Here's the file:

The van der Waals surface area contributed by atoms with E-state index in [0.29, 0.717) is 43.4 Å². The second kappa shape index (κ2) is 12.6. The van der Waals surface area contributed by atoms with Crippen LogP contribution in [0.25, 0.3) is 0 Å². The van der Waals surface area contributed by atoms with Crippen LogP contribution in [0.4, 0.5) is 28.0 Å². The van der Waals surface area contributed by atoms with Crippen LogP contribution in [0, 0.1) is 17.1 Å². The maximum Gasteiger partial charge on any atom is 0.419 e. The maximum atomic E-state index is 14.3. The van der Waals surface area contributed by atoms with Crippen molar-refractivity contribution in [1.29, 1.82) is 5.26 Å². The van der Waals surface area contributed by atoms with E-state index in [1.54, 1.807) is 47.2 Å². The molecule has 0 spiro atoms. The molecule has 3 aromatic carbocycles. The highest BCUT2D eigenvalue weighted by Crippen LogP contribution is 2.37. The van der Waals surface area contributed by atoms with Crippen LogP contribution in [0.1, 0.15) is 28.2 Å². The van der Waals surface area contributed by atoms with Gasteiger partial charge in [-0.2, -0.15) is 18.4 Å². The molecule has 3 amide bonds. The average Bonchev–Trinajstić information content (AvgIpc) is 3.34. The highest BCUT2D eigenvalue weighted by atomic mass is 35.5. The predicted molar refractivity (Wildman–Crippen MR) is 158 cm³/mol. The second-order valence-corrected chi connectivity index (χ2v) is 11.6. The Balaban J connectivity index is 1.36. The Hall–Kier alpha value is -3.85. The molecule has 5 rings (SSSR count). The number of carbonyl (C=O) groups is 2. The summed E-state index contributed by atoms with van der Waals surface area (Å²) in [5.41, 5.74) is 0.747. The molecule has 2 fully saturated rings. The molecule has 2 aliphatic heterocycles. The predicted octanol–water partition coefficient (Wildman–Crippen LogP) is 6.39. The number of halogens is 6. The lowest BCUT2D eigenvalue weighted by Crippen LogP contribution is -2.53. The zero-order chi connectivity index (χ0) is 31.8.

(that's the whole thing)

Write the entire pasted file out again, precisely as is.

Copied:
The van der Waals surface area contributed by atoms with E-state index in [0.29, 0.717) is 43.4 Å². The second kappa shape index (κ2) is 12.6. The van der Waals surface area contributed by atoms with Crippen LogP contribution in [0.25, 0.3) is 0 Å². The van der Waals surface area contributed by atoms with Crippen LogP contribution in [0.4, 0.5) is 28.0 Å². The van der Waals surface area contributed by atoms with Crippen LogP contribution in [0, 0.1) is 17.1 Å². The maximum Gasteiger partial charge on any atom is 0.419 e. The maximum atomic E-state index is 14.3. The van der Waals surface area contributed by atoms with Crippen molar-refractivity contribution in [1.29, 1.82) is 5.26 Å². The van der Waals surface area contributed by atoms with E-state index in [1.54, 1.807) is 47.2 Å². The molecule has 0 spiro atoms. The molecule has 3 aromatic carbocycles. The highest BCUT2D eigenvalue weighted by Crippen LogP contribution is 2.37. The van der Waals surface area contributed by atoms with Crippen LogP contribution in [0.1, 0.15) is 28.2 Å². The van der Waals surface area contributed by atoms with Gasteiger partial charge in [-0.2, -0.15) is 18.4 Å². The molecule has 3 amide bonds. The average Bonchev–Trinajstić information content (AvgIpc) is 3.34. The highest BCUT2D eigenvalue weighted by atomic mass is 35.5. The predicted molar refractivity (Wildman–Crippen MR) is 158 cm³/mol. The second-order valence-corrected chi connectivity index (χ2v) is 11.6. The Balaban J connectivity index is 1.36. The Hall–Kier alpha value is -3.85. The molecule has 5 rings (SSSR count). The number of carbonyl (C=O) groups is 2. The summed E-state index contributed by atoms with van der Waals surface area (Å²) in [5.41, 5.74) is 0.747. The molecule has 2 fully saturated rings. The molecule has 2 aliphatic heterocycles. The predicted octanol–water partition coefficient (Wildman–Crippen LogP) is 6.39. The number of halogens is 6. The lowest BCUT2D eigenvalue weighted by Crippen LogP contribution is -2.53. The zero-order chi connectivity index (χ0) is 31.8.